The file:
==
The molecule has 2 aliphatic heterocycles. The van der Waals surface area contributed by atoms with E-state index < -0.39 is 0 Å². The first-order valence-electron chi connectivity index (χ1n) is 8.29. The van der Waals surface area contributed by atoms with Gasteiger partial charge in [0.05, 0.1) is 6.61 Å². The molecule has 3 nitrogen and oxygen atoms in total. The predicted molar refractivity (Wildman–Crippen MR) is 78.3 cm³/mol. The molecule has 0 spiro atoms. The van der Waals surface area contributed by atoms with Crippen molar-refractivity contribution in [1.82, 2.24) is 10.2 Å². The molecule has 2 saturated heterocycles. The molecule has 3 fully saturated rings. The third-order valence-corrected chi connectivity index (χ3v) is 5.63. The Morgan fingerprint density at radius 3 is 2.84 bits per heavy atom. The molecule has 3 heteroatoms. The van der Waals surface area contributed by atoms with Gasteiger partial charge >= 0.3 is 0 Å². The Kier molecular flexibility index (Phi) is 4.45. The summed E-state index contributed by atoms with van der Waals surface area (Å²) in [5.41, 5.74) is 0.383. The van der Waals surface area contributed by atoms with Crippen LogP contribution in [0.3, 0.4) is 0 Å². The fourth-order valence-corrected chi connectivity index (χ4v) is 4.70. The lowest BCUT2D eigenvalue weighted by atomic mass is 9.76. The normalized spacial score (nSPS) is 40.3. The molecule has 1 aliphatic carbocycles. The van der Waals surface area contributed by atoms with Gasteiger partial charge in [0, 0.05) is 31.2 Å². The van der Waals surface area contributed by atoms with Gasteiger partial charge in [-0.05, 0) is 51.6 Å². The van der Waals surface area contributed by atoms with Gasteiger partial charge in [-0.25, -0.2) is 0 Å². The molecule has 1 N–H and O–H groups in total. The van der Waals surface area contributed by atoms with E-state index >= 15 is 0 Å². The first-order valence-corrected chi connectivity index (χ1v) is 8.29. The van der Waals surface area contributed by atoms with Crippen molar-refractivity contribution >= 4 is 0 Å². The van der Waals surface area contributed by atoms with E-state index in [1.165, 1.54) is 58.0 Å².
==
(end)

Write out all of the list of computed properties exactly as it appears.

The molecule has 2 aliphatic heterocycles. The van der Waals surface area contributed by atoms with E-state index < -0.39 is 0 Å². The first-order valence-electron chi connectivity index (χ1n) is 8.29. The van der Waals surface area contributed by atoms with Gasteiger partial charge in [0.05, 0.1) is 6.61 Å². The molecule has 3 nitrogen and oxygen atoms in total. The predicted molar refractivity (Wildman–Crippen MR) is 78.3 cm³/mol. The molecule has 0 spiro atoms. The van der Waals surface area contributed by atoms with Crippen molar-refractivity contribution in [1.82, 2.24) is 10.2 Å². The molecule has 2 saturated heterocycles. The molecule has 3 fully saturated rings. The third-order valence-corrected chi connectivity index (χ3v) is 5.63. The Morgan fingerprint density at radius 3 is 2.84 bits per heavy atom. The molecule has 3 heteroatoms. The van der Waals surface area contributed by atoms with Gasteiger partial charge >= 0.3 is 0 Å². The Kier molecular flexibility index (Phi) is 4.45. The summed E-state index contributed by atoms with van der Waals surface area (Å²) in [5.41, 5.74) is 0.383. The van der Waals surface area contributed by atoms with Crippen LogP contribution in [0.3, 0.4) is 0 Å². The fourth-order valence-corrected chi connectivity index (χ4v) is 4.70. The lowest BCUT2D eigenvalue weighted by atomic mass is 9.76. The normalized spacial score (nSPS) is 40.3. The molecule has 1 aliphatic carbocycles. The van der Waals surface area contributed by atoms with Gasteiger partial charge in [0, 0.05) is 31.2 Å². The van der Waals surface area contributed by atoms with Gasteiger partial charge in [-0.05, 0) is 51.6 Å². The van der Waals surface area contributed by atoms with Gasteiger partial charge in [-0.25, -0.2) is 0 Å². The molecule has 1 N–H and O–H groups in total. The van der Waals surface area contributed by atoms with E-state index >= 15 is 0 Å². The first-order valence-corrected chi connectivity index (χ1v) is 8.29. The van der Waals surface area contributed by atoms with Crippen molar-refractivity contribution >= 4 is 0 Å². The van der Waals surface area contributed by atoms with E-state index in [1.165, 1.54) is 58.0 Å².